Rachel McCormick, Consul General of Canada in Dallas.
‘LGBTQ rights are human rights’ is a Canadian value that its consul general brings to her post in Dallas
DAVID TAFFET | Senior Staff Writer
A few hours after release of the June 15 U.S. Supreme Court decision affirming non-discrimination protections in employment based on sexual orientation and gender identity, I spoke to Rachel McCormick, Consul General of Canada in Dallas, who congratulated the U.S. on the ruling. While Canada extended those rights to the LGBTQ community with an amendment to its Human Rights Act in 1996, there was no gloating over Canada’s much earlier recognition of universal equality or marriage equality. McCormick only shared joy with us.
“I saw a lot of happiness for the Supreme Court decision across Canada on social media,” she said.
And Randy Boissonnault, a former member of the Canadian Parliament and special advisor to Prime Minister Justin Trudeau on what both he and McCormick refer to as LGBTQ2 issues, pointed out that transgender protections weren’t added in Canada until 2017. And not until last year were old records expunged for convictions under the old sodomy laws.
“Canada is not without its challenges,” McCormick acknowledged.
In response to the George Floyd murder, McCormick said, Canada is right now going through a conversation about being anti-racist. Boissonnault pointed out that in 2017, the Toronto Pride parade was stopped for 45 minutes by a Black Lives Matter protest. The point of contention was that the parade being “a little too white” and forgetting about minorities within the LGBTQ community.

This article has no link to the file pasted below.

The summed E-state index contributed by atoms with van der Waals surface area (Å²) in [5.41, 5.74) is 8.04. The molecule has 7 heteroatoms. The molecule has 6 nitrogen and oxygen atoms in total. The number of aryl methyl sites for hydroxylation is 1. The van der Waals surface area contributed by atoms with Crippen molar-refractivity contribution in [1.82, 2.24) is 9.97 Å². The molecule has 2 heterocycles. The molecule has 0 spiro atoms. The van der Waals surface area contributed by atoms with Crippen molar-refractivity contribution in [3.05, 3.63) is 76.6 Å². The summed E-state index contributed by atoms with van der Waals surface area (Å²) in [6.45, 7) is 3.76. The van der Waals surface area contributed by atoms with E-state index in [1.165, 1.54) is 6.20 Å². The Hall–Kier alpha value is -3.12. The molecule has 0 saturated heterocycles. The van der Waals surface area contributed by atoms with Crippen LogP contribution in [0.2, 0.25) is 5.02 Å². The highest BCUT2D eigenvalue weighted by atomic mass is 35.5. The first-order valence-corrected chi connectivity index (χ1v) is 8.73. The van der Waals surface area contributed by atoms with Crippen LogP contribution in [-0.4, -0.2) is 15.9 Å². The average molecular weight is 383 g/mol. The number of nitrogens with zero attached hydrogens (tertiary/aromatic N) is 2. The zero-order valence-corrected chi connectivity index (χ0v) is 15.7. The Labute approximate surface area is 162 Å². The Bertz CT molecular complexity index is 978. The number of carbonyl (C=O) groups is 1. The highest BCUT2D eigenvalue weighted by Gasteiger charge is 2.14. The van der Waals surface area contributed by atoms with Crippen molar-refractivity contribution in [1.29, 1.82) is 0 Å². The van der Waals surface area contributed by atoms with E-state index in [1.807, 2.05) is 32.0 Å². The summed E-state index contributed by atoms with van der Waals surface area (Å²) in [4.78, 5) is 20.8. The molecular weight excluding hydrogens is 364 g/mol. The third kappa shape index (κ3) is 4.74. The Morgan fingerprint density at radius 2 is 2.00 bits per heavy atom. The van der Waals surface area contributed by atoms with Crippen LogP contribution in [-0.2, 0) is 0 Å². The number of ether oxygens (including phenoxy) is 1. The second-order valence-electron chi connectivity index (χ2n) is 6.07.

Boissonnault credits Trudeau with much of the progress that’s been made since he came to power in 2016.
Trudeau recognized he needed a minister advising him on LGBTQ issues to understand the community’s needs. McCormick said the community is diverse, and issues that are being addressed include isolation of seniors and sometimes having to go back into the closet for safety to receive care, receiving proper healthcare, youth issues and coming out.
As diplomats, both McCormick and Boissonnault were as, well, diplomatic as can be. So when asked how policies are created to address needs of the LGBTQ community, McCormick said, “We’re very committed to evidence-based policymaking.”
That was simply a comment on how Canada’s government works: Science is accepted; research is encouraged. It wasn’t meant as criticism against the U.S. or any other government.
Human rights has become a very Canadian issue. “We empower missions around the world to work with local human rights organizations,” Boissonnault said. And the Canadian government “puts money in the hands of consuls” to do that work.
In Ecuador, that meant helping to house 200 Venezuelan LGBTQ refugees who had fled for their lives. In Dallas, the consulate brought the executive director of Egale Canada, the country’s largest LGBTQ rights organization, to a symposium at SMU earlier this year.
But one of the major functions of a consulate is to encourage trade. McCormick explained that her role is helping small and medium enterprises access international markets.